I had ice cream and a boost to my immunity, too!

So there's this shop I've had on my list for a few years now, after reading an article about them in Edible, Manhattan.   It's called Victory Garden, referencing the owner's real first name, Victoria, as well as the vegetable gardens that sprang up during World Wars I and II to stretch the nation’s food supply.  I wasn't so much intrigued by the idea of its product - goat milk soft serve - as the story behind it.

According to the article, "In 2005, [Sophia] Brittan spent six months in Beirut studying Arabic (where, for fun, she videotaped a pre-You-Tube-era cooking show) then came to New York to enroll in the French Culinary Institute. But she hungered for the light, sun-drenched flavors she’d fallen for in Lebanon. She especially hankered for the taste of goat’s milk.  “There’s something really warm about it,” she said recently. “It’s made on family farms, and I really like its earthy flavor.” By the time Brittan graduated, she had hatched a plan, inspired by dondurma, a famous goat-milk ice cream from central Turkey made with salep, the root of a wild orchid flower.  “I love soft serve, but I realized there’s a disconnect,” she explains, referring to the “fake stuff” in standard highly processed offerings. “I wanted soft serve that was healthy and local.”  Once back in New York, she set up to open a shop.

Doesn't your little entrepreneurial heart just love that story a little bit?  An aspiring female chef-turned-entrepreneur to bring to New York a new food by way of the Middle East?  I just feel like it's a modern-day Katz's, or Russ And Daughters, or Yonah Schimmel's.  Am I being a tad too romantic?  Possibly.  But we all know that far beyond the ice cream itself, I'm a sucker for a good story.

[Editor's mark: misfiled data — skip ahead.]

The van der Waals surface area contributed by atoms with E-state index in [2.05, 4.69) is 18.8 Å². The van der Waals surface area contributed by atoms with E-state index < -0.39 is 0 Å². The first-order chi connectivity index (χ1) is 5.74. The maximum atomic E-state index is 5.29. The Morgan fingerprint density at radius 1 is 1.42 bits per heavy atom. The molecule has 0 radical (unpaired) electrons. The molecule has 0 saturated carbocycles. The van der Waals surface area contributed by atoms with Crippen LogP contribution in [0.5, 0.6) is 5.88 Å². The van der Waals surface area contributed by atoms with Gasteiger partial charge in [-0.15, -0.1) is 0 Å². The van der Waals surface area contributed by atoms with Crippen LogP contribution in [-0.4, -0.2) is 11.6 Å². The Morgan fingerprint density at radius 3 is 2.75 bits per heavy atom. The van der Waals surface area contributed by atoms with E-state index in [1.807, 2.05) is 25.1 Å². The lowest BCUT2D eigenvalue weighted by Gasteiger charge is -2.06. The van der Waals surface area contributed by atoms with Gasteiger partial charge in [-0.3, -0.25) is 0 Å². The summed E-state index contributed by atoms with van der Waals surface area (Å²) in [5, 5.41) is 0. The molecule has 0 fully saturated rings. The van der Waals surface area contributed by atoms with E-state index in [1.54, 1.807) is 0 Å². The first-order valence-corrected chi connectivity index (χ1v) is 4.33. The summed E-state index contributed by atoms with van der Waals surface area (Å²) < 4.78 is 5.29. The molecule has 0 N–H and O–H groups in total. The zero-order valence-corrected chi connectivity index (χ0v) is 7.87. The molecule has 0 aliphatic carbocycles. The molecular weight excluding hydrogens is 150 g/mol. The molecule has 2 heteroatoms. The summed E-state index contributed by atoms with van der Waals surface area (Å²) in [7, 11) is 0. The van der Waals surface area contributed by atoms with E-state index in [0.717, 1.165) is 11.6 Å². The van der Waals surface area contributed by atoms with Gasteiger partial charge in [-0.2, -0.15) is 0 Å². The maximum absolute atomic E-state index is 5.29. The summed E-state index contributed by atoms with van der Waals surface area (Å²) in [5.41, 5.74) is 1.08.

Twice a week she hits the Union Square Greenmarket to source inspiring ingredients and meet new small-batch purveyors. The shop’s lengthy list of local suppliers, from Greenmarket and beyond, includes Side Hill Acres goat dairy in Candor, New York. In fact if you check out their website, it seems every topping or flavor comes from yet another small, local supplier - the honeycomb comes from Liddabit Sweets in Brooklyn, the halvah comes from the famed Sahadi's in Brooklyn.  It's a specialty shop in New York, inspired by local middle eastern food, by way of the small, local food community in NY - a full circle of inspiration and support.

Still.  I will not lie.  The goat milk thing was throwing me.  I love me some goat milk cheese, but I'm not so sure I wanted my ice cream to taste like it.  It has a distinct aftertaste.  It's more savory - wanting herbs, pepper, crackers, a nice wine - than say, chocolate and blueberry.  But hey.  This is the summer for Experimental Ice Cream, so off I went.

Salted Caramel with Halvah
Salted Caramel with Halvah

Now, it's so small-batch that only 4 flavors are available at any given time, until that flavor sells out.  Available when I went in were:  Salted Caramel, Tangy Goat Milk, Chocolate Mint, and Blueberry Yogurt.  None of them flipped my lid, so I asked which was the best.  (Guess.  Sigh.)  I asked if it was good with any toppings, which I normally don't do, but since I wasn't bowled over by the flavor choice, why not.  The server told me to add powdered halvah (a tahini candy that tastes like honey), which was a phenomenal tip.